Whip it. Population structure and cross-species transmission of Whipworms

Whipworm (photo from WikiMedia commons)

This may be my second worm-related post, but it comes from the PLoS journal that is first in my heart: PLoS Neglected Tropical Diseases. And, as the journal name suggests, it is about a neglected tropical disease: the Whipworm (Trichuris sp.).

Whipworms are one of the most common nematodes that infect humans, with an estimated number of yearly infections that approaches 1 billion. Infection results when a host – human or other – ingests the embryonated Whipworm eggs. It’s at this stage that the infection gets a bit graphic and drifts into the world of Aliens.

Following ingestion, first-stage larva hatch and move through the gastrointestinal tract where they develop in the caecum, molt into adults, and tunnel into the mucosa of the large intestine.

The adult worms remain fixed in the intestine, where females mate with males and then release up to 20,000 eggs per day, which are shed in the feces of the host.

Their fascinating life history aside, Whipworms are a huge public health burden and we need to understand which species infect what hosts in order to develop better and more effective prevention and treatment methods.

In this study, Ghai et al resolved the phylogenetic relationship between Whipworms infecting a primate guild in Kibale National Park in Uganda. Kibale, renowned for its chimpanzee research, is also home to over 9 other species of non-human primate – many of which are known to be infected by Whipworms.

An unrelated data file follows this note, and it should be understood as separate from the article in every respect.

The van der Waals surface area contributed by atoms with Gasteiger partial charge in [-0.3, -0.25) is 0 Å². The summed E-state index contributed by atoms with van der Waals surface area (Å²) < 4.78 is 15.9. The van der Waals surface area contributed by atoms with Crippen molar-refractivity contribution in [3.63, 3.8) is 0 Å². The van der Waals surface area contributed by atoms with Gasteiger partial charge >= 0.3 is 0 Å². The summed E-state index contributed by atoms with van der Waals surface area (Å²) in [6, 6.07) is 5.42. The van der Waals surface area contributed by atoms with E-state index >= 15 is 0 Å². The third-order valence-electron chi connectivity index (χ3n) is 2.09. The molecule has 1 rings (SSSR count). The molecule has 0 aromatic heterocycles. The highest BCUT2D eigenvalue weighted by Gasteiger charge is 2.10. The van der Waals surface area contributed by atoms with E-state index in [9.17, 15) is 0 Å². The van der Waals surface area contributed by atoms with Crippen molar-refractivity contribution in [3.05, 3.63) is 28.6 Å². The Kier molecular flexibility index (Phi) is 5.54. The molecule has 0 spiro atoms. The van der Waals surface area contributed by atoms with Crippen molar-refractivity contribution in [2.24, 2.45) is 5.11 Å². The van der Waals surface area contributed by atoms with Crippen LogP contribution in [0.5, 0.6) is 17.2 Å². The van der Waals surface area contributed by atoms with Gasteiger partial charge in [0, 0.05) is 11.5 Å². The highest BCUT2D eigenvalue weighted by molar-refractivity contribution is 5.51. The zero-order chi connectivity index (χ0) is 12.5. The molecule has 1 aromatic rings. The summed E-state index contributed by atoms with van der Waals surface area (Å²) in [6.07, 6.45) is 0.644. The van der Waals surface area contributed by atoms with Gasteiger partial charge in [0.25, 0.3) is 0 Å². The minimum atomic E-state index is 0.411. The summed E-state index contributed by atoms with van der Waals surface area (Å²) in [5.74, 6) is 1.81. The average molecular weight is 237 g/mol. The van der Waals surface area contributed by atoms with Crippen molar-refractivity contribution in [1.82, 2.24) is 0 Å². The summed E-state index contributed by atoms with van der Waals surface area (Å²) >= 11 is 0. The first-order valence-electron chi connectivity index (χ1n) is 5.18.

The authors collected fecal samples from hundreds of primates representing nine species that are sympatric in Kibale. With these samples in hand – and while wearing gloves I hope – the authors began their molecular investigation. First, they used microscopy to identify samples that were positive for Whipworm eggs. Next, using these Whipworm-positive samples, the authors designed a nested set of PCR primers to amplify short sequences of rRNA that were then Sanger sequenced. Interestingly, the sequencing revealed results that were hidden to the naked microscope-enhanced eye:

We identified three genetically distinct groups of whipworms that could not be distinguished by microscopic examination of their eggs. One of these groups was found in all nine species of primates examined, including humans.

Overall, their findings demonstrate the value of molecular identification of parasites in combination with more traditional methods.

These findings suggest that some varieties of whipworms are indeed transmissible between humans and non-human primates, which raises concerns for both human health and conservation.

Ghai RR, Simons ND, Chapman CA, Omeja PA, Davies TJ, Ting N & Goldberg TL (2014) Hidden population structure and cross-species transmission of whipworms (Trichuris sp.) in humans and non-human primates in Uganda. R. B. Gasser, ed. PLoS Negl. Trop. Dis. 8, e3256. doi: 10.1371/journal.pntd.0003256

Share

About Noah Snyder-Mackler

I'm a postdoctoral fellow in the department of Evolutionary Anthropology at Duke University. Broadly, I study non-human primate genetics and genomics. More specifically, I'm interested in the interaction between behavior, genotype, and gene expression in response to social stress.
This entry was posted in Uncategorized. Bookmark the permalink.